Another hugely significant initiative to promote the viewing of Old Masters was the founding of the British Institution for Promoting the Fine Arts in the United Kingdom (1805-67). Its original object was ‘to encourage and reward the talents of the artists of the UK, and to open an exhibition for the sale of their productions’.
Its particular brand of exhibition was somewhat different from the displays organised at Stafford Gallery/Bridgewater House - rather than being an exhibition hosted in a private mansion and comprising pictures from just one collection, the British Institution organised its annual exhibitions at the Shakespeare Gallery in Pall Mall, a building specifically bought for the purpose of bringing together pictures lent by many different people.
The management fell to a group of gentlemen and aristocrats, some of whom were also on the committee of subscribers in charge of arranging the works within the exhibitions. Notably, the Marquis of Stafford was a founding member of the British Institution, and he went on to become its Deputy-President and Director for a decade from 1810 and then President between 1820 and 1825.39
The first exhibitions – which took place annually from the spring of 1806 – were solely of contemporary British art, giving a spur to British artists (especially those outside the protection of the Royal Academy) through offering them an additional selling space as well as more direct patronage in terms of premiums and commissions. Certainly artists profited from this initiative with many works of art being bought from the first and subsequent exhibitions. Notably, the Marquis of Stafford bought 15 works from the British Institution over the years, including Opie’s 'Belisarius', Westall’s 'Christ appearing to Mary Magdalen', and 'St Peter' by Shee.40 The Duke of Bridgewater himself had previously commissioned from J.M.W. Turner his painting of 'Dutch Boards in a Gale', but his nephew was a far greater patron.41
It did not take the British Institution any time, however, to get involved with exhibiting Old Masters. This initiative started after the close of the first exhibition of modern pictures, when the gallery was re-hung with a small but choice collection of Flemish and Dutch Old Masters which students and artists were permitted to copy undisturbed.42 These pictures had been borrowed from the most important private collections, including those of the Prince Regent, the Dukes of Bedford, Marlborough and Grafton, the Marquis of Stafford, the Earl of Grosvenor, Sir Abraham Hume, Sir George Beaumont and John Julius Angerstein.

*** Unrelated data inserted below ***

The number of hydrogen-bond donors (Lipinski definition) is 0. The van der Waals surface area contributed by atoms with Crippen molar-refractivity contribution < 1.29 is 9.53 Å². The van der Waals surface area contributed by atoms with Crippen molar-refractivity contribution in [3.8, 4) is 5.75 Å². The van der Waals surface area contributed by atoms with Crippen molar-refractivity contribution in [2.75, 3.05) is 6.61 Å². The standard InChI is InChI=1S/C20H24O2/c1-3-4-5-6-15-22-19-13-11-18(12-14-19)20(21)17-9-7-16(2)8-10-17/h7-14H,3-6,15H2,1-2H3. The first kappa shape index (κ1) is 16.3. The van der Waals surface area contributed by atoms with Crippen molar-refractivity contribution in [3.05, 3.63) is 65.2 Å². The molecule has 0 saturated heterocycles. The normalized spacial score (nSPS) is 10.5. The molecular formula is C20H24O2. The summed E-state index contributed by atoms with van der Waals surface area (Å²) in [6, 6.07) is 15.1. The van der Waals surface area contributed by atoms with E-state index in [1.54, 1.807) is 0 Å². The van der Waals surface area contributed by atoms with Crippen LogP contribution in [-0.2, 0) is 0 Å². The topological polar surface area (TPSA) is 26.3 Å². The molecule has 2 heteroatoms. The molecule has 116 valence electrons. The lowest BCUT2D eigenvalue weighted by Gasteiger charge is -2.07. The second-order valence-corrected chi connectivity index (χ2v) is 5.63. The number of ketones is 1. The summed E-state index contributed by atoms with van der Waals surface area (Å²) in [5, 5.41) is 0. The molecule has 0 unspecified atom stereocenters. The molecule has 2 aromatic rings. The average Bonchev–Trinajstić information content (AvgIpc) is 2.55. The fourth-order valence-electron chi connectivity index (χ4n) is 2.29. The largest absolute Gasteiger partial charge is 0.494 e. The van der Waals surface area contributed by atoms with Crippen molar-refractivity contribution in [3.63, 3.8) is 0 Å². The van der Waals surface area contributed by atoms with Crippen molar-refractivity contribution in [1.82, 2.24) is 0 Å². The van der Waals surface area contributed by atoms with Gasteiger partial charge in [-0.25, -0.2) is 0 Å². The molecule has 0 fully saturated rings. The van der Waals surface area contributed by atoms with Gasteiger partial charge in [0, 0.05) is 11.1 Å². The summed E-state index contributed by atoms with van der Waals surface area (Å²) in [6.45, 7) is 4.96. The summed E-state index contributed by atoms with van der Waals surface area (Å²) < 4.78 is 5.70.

The success of this first show led to the establishment of a summer exhibition of Old Masters, a tradition which continued until the institution’s demise in 1867, outliving the original spring exhibitions of living native artists’ work. Lords Stafford and Ellesmere lent a range of family pictures over the years, including the two Diana scenes in July 1839. The school of copyists, the original designated beneficiary of these exhibitions, proved immensely popular, which is not surprising given the high quality of the pictures available. But the influence of these loan exhibitions of Old Masters, being the first of their kind ever to be held in England, was felt more widely still and their progeny continue to flourish worldwide today.
A second temporary exhibition of huge importance was 'Art Treasures of the United Kingdom' which opened at Old Trafford, near Manchester on 5 May 1857. It deserves notice here because the Earl of Ellesmere, Queen Victoria’s representative in Lancashire and the principal local supporter of the enterprise, was the first chairman of its Executive Committee – at least from 1856 until his death in February 1857. The exhibition is usefully seen as a follow-on of the work of the British Institution, only it was much larger in size and scope as well as more ambitious in terms of its scholarly input and its attempts to educate the public.43
Thus the French critic Theopile Thoré felt able to suggest that the assembled collection was 'about on the level of the Louvre. The Spanish school, the German, Flemish and Dutch schools are even richer and more splendid. The English school can be seen only there. Only as regards the great Italians of the Renaissance does the Louvre surpass Manchester'.44 It is interesting to note that, according to one contemporary commentator, had Lord Ellesmere not died unexpectedly a few months before the exhibition was due to open, he would have boosted that Italian Renaissance section through the loan of his Orléans Collection Raphaels and Titians.45
Next: Permanent art galleries